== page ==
Rutgers-Newark student conducts research abroad as part of $1.3 million NSF grant

May 04, 2006

Newark- Rutgers-Newark Honors College senior Dorothy Chu will earn her undergraduate degree in May and like many graduates will head to Europe for the summer. But unlike some of her classmates, Chu is not planning on taking a well-deserved vacation. Instead, the Hopewell Township resident will travel to Sweden to assist some of the world's leading Chemistry researchers who are attempting to discover ways to improve the efficiency of converting solar power to alternative fuel sources.

"I'm really excited about this," Chu said. "I have never been to Europe and to work with someone who is at the top of his field is quite an honor."

Chu will leave for Sweden in June to conduct research with Dr. Anders Hagfeldt at Stockholm's Royal Institute of Technology. Her research abroad was made possible by Rutgers-Newark Chemistry Professor Elena Galoppini, who is working with fellow Rutgers-Newark Chemistry Professor Piotr Piotrowiak and Johns Hopkins University Professor Gerald Meyer as part of a Nanoscale Interdisciplinary Research Team (NIRT) which has received a $1,030,760 grant from the National Science Foundation (NSF) to study the electronic interaction of organic and nanoparticle materials. Dr. Galoppini serves as principal investigator for the study which began in 2003. She secured additional funding to the original grant so Chu could participate in the research.

"We are studying ways to test prototype solar cells that employ electrodes based on a novel type of dye designed and synthesized at Rutgers-Newark and semiconductor nanoparticles (titanium dioxide and zinc oxide)," Dr. Galoppini explained.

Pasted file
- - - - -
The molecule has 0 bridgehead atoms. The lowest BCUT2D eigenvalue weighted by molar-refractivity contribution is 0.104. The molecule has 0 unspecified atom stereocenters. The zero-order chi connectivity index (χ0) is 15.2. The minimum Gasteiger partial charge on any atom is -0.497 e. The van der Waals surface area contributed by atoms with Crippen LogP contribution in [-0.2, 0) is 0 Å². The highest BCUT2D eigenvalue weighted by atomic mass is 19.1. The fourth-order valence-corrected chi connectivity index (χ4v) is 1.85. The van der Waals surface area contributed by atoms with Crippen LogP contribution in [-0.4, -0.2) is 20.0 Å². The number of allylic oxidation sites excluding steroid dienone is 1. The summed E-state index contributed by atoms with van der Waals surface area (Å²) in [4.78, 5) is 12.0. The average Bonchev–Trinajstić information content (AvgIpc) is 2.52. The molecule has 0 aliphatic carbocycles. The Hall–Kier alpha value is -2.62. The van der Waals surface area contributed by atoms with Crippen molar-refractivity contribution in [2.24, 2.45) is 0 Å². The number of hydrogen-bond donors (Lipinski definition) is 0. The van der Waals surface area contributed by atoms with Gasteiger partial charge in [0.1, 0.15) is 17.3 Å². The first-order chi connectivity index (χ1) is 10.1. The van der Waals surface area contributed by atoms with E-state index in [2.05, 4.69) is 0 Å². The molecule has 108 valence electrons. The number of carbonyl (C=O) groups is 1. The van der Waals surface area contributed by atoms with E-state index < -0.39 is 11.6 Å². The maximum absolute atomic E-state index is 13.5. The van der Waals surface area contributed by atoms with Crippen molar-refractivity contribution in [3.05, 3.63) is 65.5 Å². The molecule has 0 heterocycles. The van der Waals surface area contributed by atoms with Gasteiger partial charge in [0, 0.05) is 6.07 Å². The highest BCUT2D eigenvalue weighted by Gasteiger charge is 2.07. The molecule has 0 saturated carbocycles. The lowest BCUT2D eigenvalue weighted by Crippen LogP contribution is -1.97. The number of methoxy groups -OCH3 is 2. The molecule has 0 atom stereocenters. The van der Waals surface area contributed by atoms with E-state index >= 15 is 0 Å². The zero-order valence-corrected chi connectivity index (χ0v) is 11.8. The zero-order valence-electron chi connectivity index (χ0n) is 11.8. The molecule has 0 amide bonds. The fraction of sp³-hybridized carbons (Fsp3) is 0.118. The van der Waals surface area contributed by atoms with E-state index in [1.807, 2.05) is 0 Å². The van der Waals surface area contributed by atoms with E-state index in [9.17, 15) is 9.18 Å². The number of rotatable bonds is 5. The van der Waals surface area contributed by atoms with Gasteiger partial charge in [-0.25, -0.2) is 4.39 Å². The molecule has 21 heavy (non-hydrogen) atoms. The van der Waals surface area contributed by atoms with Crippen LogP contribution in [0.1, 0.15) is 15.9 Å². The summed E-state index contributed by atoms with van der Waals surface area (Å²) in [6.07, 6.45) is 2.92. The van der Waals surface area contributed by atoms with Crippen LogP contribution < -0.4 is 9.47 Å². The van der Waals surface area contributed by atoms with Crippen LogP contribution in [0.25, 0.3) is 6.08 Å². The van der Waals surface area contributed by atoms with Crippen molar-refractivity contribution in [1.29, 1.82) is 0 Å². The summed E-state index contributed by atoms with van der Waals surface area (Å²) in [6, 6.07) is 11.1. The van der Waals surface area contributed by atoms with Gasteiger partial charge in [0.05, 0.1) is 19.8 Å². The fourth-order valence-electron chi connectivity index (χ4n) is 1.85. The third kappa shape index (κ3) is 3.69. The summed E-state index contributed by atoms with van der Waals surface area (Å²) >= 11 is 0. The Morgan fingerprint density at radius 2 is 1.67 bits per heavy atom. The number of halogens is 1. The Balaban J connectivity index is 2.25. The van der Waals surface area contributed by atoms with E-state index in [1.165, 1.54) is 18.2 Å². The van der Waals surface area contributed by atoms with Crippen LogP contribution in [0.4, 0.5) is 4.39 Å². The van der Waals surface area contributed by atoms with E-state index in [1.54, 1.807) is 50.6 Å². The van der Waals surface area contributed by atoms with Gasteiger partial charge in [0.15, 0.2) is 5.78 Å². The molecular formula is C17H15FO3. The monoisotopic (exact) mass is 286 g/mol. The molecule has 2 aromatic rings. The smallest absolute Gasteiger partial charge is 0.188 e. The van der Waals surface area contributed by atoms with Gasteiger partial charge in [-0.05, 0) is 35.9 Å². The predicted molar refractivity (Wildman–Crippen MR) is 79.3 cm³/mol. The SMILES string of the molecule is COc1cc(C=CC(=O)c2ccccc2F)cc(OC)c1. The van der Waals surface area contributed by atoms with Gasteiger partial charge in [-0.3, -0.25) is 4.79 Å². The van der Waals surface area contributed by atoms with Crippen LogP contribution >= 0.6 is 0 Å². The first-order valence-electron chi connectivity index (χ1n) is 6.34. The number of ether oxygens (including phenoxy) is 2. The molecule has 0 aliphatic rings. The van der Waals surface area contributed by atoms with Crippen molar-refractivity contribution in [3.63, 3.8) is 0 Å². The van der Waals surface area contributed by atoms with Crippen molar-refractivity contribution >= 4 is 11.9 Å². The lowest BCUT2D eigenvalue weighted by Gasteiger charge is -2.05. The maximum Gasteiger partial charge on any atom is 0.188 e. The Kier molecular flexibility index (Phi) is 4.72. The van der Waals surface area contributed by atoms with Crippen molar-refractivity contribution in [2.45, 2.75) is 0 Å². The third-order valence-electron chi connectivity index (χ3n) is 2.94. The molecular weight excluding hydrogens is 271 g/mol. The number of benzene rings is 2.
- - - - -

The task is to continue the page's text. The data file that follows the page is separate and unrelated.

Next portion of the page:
Essentially, researchers are attempting to test a new molecule that absorbs light more efficiently. It is their hope that by attaching the new molecule to semi-conductor surfaces and injecting an electron into the semi-conductor they will be able to create a process where light is more efficiently converted into an energy source such as electricity. Dr. Hagfeldt's team, which specializes in the construction and testing of novel types of solar cells and photovoltaic devices for solar energy conversion, is assisting Rutgers-Newark and Johns-Hopkins researchers by testing their new compounds.

Galoppini hopes the team's efforts will lead to more efficient methods of converting solar power into new energy sources. Soaring fuel costs have led to heightened interest in this field among government officials both in the United States and overseas.

"My colleagues are concerned that there should be more investment by the government in this research than there is now," Galoppini noted. "But recently the government has funded a new set of projects dedicated to hydrogen production research and that is an encouraging sign. For instance, following a request by the Department of Energy to Congress, President Bush has included nearly $34.1 million in the 2007 fiscal year budget for basic research in solar energy utilization."

Chu will assist with the NIRT research in Sweden for two months and present a paper on her work in July at the 16th Annual International Conference on Photochemical Conversion and Storage of Solar Energy in Uppsala, Sweden. When she returns to Rutgers-Newark, she will also present her talk to her fellow undergraduate students to share her research and her experience in Sweden. Conducting research abroad is the second honor that Chu has received over the past two years. She was also the recipient of the Anna and Bernard Z. Senkowski Scholarship, which supports Rutgers-Newark chemistry majors and is awarded based on financial need and academic performance.

Although Chu enjoys her work with Galoppini and feels privileged to be assisting with such important research, she will continue to pursue her dream of becoming a doctor. She is enrolled in the Rutgers-Newark joint BA/MD program with the University of Medicine and Dentistry of New Jersey and plans to specialize in pediatric medicine one day.

"I'm still going to medical school," Chu says. "But this work is meaningful and very important and having an opportunity to do this research has been one of the best experiences I've had here."
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